Danette Boucher and James Douglas perform as Catherine O'Hare Schubert and Fred Wells in West. (Mia Cirotto photo)

Two B.C. pioneers take to the stage at Phoenix Theatre this month

West combines the epic stories of Catherine O'Hare Schubert and Fred Wells

Morgan Cross

News contributor

This month, two tales of B.C.’s pioneering spirits headline together at UVic’s Phoenix Theatre. Running Oct. 12 through 21, West combines plays Lady Overlander and The Fred Wells Show, both written by UVic alum Danette Boucher, and performed by Boucher and James Douglas. Produced by Histrionics Theatre Co., West is a double-bill including two of B.C.’s major gold rushes, two monumental points in history and, above all else, two Canadians finding home in the west.

Lady Overlander follows the story of Catherine O’Hare Schubert, who trekked from Fort Garry (now Winnipeg) to Kamloops in 1862 alongside her husband, two young children and baby, while pregnant. Enticed by the Cariboo goldfields, Schubert and her family encountered many obstacles during their journey as overlanders, including the perilous conditions of the Rocky Mountains and Schubert’s giving birth along the Thompson River. The first-person play follows Schubert through her journey to B.C., which was, at the time of the first gold rush, a hub of the modern world and opportunity for a fresh start.

The Fred Wells Show follows a similar path forged over a half century later. Just before the Great Depression hit North America, Fred Wells headed to the Cariboo Mountains on a hunch that gold still remained decades after the first gold rush. Wells was right and, as the saying goes, struck gold. While the rest of the world plummeted into the “dirty ’30s,” struggling to survive by any means possible, the second gold rush boomed, a beacon of prosperity in B.C. Today, the town of Wells, B.C. exists in his name.

Performing at The Phoenix is a coming home for Boucher and Douglas too, both of whom studied and performed in the building during their respective programs. While Douglas takes the stage with few nerves, Boucher feels particularly nervous about returning to her acting roots.

“I’m 51 years old and I’m going to feel like I’m 19 again, doing my first ever main stage production at the Phoenix,” she said, with a laugh. “The stakes felt really high.”

Boucher, today an artistic director, playwright and performer, studied museum theatre during her time at the university, but it wasn’t until she auditioned for a role as Emily Carr after graduation that she found her true passion. Almost 30 years later, she continues to work in heritage theatre.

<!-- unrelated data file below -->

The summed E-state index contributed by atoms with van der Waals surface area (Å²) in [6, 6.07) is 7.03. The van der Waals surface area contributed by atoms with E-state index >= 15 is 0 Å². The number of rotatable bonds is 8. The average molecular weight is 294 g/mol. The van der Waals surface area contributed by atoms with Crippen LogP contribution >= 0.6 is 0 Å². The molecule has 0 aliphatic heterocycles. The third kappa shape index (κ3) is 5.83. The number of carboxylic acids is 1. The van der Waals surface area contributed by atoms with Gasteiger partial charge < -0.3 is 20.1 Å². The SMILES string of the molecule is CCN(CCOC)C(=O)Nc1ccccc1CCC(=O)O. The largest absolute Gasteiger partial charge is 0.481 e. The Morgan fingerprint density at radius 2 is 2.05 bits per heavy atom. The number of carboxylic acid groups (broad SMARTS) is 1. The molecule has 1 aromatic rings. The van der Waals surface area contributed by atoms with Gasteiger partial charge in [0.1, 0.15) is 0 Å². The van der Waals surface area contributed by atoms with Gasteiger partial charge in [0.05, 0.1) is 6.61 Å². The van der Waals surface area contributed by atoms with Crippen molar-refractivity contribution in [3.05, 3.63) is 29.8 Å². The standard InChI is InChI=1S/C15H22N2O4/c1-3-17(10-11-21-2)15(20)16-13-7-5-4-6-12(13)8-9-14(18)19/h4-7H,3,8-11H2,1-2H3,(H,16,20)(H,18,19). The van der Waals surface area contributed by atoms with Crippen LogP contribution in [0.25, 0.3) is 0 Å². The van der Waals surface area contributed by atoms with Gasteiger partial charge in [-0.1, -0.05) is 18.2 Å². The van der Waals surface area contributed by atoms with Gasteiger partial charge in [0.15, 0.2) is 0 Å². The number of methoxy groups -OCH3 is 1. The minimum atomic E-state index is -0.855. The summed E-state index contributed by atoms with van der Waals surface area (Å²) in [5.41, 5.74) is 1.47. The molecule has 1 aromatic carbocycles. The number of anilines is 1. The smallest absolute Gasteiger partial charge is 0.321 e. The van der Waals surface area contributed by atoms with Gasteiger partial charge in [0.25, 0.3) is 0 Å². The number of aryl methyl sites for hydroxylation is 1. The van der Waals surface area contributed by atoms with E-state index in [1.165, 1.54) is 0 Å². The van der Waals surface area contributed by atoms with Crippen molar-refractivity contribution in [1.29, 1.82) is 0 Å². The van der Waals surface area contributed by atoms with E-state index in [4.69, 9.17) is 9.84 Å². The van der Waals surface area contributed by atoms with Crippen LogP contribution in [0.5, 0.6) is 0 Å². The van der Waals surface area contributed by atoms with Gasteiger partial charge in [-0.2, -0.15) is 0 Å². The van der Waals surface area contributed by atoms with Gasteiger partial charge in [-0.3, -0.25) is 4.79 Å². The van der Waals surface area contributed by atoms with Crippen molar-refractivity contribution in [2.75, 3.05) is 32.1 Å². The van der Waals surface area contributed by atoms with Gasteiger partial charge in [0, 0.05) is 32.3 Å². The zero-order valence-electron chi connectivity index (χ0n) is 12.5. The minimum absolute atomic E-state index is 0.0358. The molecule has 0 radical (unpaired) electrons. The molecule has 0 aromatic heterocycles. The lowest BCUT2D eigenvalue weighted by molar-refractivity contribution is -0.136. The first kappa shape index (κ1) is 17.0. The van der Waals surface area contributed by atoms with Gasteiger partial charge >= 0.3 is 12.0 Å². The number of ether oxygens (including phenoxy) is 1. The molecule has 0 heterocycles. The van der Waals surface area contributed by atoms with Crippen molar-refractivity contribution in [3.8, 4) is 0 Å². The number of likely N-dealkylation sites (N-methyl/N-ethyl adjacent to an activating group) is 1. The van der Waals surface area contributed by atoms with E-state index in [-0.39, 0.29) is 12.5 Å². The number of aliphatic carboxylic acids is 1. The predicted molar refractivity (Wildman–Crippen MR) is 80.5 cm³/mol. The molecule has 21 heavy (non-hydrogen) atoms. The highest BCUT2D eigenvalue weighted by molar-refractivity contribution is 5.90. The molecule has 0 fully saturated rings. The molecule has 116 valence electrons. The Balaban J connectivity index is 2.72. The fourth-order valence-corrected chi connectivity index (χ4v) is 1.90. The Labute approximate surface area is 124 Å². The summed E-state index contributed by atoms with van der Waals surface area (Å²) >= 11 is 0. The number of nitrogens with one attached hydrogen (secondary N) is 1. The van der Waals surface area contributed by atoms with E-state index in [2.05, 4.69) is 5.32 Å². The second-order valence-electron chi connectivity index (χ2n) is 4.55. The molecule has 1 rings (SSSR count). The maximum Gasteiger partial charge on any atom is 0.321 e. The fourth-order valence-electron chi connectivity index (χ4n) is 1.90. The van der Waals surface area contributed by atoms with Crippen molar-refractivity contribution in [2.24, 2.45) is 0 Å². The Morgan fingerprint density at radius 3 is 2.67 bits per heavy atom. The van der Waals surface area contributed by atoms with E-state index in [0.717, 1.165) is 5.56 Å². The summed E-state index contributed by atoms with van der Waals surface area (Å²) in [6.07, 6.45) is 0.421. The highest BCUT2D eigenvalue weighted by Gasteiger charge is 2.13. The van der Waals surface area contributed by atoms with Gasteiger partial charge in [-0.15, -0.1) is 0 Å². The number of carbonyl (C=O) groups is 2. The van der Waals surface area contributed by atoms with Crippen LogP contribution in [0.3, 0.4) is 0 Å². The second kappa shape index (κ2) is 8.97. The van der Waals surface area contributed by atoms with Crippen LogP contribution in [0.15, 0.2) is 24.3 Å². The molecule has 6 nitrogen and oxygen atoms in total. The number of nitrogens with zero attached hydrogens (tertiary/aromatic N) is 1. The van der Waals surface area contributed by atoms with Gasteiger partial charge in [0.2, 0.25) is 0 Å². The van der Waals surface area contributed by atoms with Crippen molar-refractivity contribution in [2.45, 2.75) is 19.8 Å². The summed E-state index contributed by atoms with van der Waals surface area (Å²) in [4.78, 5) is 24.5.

A general manager, director and performer, Douglas attended UVic for several years between 1992 and 1994 before studying at The American Academy of Dramatic Arts in New York. He became interested in heritage theatre while fulfilling a summer acting contract in the old mining town of Barkerville, B.C., where he immediately began to shift focus from classical and musical theatre to museum performance.

“When I started working in heritage, I found that what I was most connected with was this idea of people: how they move through the world,” said Boucher. “Right at the time Lady Overlander happened, 1862 … word really got out all over the world about the gold rush in British Columbia. People all over the world started trying to get here, but the idea of world travel was so new that it was really hard to get wherever you were going.”

Lady Overlander has shown in Barkerville and Vernon, among other B.C. locations. The Fred Wells Show began as a site-specific play, featuring at the Sunset Theatre in Wells, which Wells himself was involved in building as the town was constructed. Since then, the play has gone on to show as far away as New Mexico, proving its appeal to all audiences.

“That’s the thing about heritage theatre, too. You’re always trying to find the universal in the specific,” said Boucher. “As James and I always say, every small story is part of a bigger story is part of a bigger story.”

West at the Phoenix Theatre embodies two epic quests for home, and two vital points in history where the gaze of the world shifted to British Columbia.

Ticket information is available at finearts.uvic.ca/theatre/phoenix.

editor@oakbaynews.com